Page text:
The story is told within the parameters of the dinner, aperitif, appetizer, main course, dessert, and digestif. The back story is told in the same manner, with of course, the meat of the tale told in "main course". Long simmering resentments rise and fall during the actual dinner giving a framework to the tale of violence. I say violence in general because the boy's act does not stand alone unto itself. There is a familial pattern that is taking place that becomes more and more clear as the reader progresses.

How far would any parent go to protect their child? I believe this book is one very interesting and disturbing answer to that question.

Recommended. ( )
  booknest | Nov 28, 2014 |
Showing 1-5 of 171 (next | show all)
If you want to enjoy Herman Koch’s new novel, don’t read a single thing about it. To do so seriously reduces its power. Don’t read the blurbs on its dust jacket — an impressive list of authors that includes Gillian Flynn and S.J. Watson — nor the synopsis on the inside flap. Don’t even read this review. Actually, forget that — come back! It’s spoiler-free, I promise. . . . The Dinner is the kind of book I wish could be translated into English more often.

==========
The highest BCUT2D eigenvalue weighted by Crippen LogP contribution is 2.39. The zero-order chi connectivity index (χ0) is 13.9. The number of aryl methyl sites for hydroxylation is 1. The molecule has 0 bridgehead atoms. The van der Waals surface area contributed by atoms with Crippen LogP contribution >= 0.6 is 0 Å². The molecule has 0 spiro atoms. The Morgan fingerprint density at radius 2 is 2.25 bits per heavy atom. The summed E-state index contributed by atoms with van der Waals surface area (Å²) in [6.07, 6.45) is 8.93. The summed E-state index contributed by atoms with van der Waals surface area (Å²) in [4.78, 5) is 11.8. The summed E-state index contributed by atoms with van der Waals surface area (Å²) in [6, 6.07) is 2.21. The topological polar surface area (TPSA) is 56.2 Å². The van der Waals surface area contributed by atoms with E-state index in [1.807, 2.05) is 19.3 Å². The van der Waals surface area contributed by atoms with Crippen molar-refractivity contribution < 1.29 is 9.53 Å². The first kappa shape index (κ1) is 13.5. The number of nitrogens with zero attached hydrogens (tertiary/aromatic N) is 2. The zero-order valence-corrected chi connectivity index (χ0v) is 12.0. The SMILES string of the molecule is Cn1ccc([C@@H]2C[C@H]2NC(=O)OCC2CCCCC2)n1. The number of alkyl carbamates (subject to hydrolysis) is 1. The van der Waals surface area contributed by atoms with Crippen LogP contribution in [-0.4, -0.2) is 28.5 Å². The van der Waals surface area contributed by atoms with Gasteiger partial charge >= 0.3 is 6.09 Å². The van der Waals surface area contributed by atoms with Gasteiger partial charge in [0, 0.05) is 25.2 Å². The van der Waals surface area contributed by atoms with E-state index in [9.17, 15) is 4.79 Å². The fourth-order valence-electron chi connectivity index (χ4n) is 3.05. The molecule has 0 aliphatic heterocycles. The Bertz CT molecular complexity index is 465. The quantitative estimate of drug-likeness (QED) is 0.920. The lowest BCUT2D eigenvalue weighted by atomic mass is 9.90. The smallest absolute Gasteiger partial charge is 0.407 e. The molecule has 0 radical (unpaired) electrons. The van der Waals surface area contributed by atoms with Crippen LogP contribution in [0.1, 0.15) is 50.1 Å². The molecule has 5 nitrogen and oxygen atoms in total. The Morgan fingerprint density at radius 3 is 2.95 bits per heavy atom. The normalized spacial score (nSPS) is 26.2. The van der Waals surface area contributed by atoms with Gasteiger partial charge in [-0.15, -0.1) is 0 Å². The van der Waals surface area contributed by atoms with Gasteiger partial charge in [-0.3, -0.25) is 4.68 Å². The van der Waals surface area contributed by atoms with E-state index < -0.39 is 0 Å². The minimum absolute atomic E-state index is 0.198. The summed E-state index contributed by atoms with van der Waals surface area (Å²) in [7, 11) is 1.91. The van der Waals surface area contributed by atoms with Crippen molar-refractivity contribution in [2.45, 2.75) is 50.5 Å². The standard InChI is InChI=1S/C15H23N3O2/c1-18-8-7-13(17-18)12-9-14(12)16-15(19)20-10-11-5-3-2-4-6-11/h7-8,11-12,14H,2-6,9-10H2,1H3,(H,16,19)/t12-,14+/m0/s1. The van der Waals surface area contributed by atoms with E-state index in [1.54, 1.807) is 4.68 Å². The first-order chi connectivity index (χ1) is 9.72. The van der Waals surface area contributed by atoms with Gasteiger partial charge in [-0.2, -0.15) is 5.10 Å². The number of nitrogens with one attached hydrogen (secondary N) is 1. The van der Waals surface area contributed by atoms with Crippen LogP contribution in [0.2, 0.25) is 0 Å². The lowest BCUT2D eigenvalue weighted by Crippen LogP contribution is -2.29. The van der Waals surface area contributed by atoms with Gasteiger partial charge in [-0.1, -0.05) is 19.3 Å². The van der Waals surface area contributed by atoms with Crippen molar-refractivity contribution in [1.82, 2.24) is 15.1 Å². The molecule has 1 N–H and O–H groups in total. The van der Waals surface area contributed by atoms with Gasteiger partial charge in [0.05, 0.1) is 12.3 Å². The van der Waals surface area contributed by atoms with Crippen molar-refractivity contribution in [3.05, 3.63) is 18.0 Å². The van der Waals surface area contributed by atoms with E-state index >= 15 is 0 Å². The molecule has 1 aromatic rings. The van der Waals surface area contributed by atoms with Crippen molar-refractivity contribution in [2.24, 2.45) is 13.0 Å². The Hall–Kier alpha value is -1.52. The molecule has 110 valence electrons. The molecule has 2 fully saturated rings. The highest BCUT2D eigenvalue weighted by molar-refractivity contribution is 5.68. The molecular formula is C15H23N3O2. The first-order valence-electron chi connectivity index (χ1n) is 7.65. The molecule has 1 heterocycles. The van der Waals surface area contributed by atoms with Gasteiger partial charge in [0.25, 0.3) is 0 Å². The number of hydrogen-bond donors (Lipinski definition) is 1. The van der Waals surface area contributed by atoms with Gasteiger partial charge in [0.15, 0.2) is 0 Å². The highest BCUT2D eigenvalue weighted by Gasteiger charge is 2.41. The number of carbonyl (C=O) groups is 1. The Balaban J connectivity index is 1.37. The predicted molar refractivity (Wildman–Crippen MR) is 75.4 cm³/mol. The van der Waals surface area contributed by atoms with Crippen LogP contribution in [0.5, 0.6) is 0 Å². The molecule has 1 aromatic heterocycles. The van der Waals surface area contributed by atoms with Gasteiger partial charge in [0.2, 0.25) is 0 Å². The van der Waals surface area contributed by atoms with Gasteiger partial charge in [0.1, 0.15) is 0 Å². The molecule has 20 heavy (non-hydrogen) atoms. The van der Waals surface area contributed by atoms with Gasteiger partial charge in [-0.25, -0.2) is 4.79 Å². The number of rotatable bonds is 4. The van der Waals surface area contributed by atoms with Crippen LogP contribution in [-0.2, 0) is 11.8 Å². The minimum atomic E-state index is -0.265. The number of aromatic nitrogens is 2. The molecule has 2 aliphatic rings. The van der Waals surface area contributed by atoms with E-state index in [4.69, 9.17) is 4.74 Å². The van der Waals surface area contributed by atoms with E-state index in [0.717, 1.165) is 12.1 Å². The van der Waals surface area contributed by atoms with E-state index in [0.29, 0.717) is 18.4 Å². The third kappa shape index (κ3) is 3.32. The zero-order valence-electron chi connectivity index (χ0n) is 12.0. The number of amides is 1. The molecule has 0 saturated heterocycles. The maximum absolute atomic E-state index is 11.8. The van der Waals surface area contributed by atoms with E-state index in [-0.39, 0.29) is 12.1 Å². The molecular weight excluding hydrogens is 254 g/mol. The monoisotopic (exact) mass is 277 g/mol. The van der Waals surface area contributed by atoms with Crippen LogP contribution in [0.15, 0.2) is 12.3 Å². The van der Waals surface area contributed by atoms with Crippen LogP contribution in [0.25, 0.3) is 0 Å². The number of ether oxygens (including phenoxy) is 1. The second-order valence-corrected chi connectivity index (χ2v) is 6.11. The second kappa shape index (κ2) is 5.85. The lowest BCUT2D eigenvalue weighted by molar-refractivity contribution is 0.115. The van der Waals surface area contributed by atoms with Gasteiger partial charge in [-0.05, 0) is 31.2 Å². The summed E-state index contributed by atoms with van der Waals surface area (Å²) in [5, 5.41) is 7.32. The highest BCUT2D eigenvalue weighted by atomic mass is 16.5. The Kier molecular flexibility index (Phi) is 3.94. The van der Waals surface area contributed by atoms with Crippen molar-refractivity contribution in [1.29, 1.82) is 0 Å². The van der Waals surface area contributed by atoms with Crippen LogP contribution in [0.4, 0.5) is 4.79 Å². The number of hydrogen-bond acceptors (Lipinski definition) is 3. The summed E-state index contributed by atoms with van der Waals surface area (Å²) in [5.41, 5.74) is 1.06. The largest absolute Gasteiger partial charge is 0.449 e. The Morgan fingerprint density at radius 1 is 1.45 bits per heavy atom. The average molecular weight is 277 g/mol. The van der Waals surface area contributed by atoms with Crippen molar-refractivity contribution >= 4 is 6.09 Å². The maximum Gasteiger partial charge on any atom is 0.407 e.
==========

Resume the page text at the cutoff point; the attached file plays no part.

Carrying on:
added by Nickelini | editNational Post, JC Sutcliffe (Feb 15, 2013)
The Dinner, a suspense novel by Herman Koch, has sold over a million copies since it was published in Europe in 2009, and it's not difficult to understand the appeal. It's fast-paced and riveting. Written in cool, detached prose (deftly translated from the Dutch by Sam Garrett), The Dinner is as theatrical and dramatic as a well-crafted play. It's also nasty. It starts off as social satire but shifts gears, and you find yourself in the middle of a horror story. . . . Mr. Koch delivers his revelations cleverly, by the spoonful. Issues of morality, responsibility and punishment are raised along the way, and a Pinteresque menace lurks under the surface. When savagery takes over, the reader is shocked. But some of Mr. Koch's conclusions are a bit too pat. In the end, the book sits on the digestion less like an over-indulgent "fine dining" experience than Chinese food, which, as we all know, leaves you feeling hungry a couple of hours later.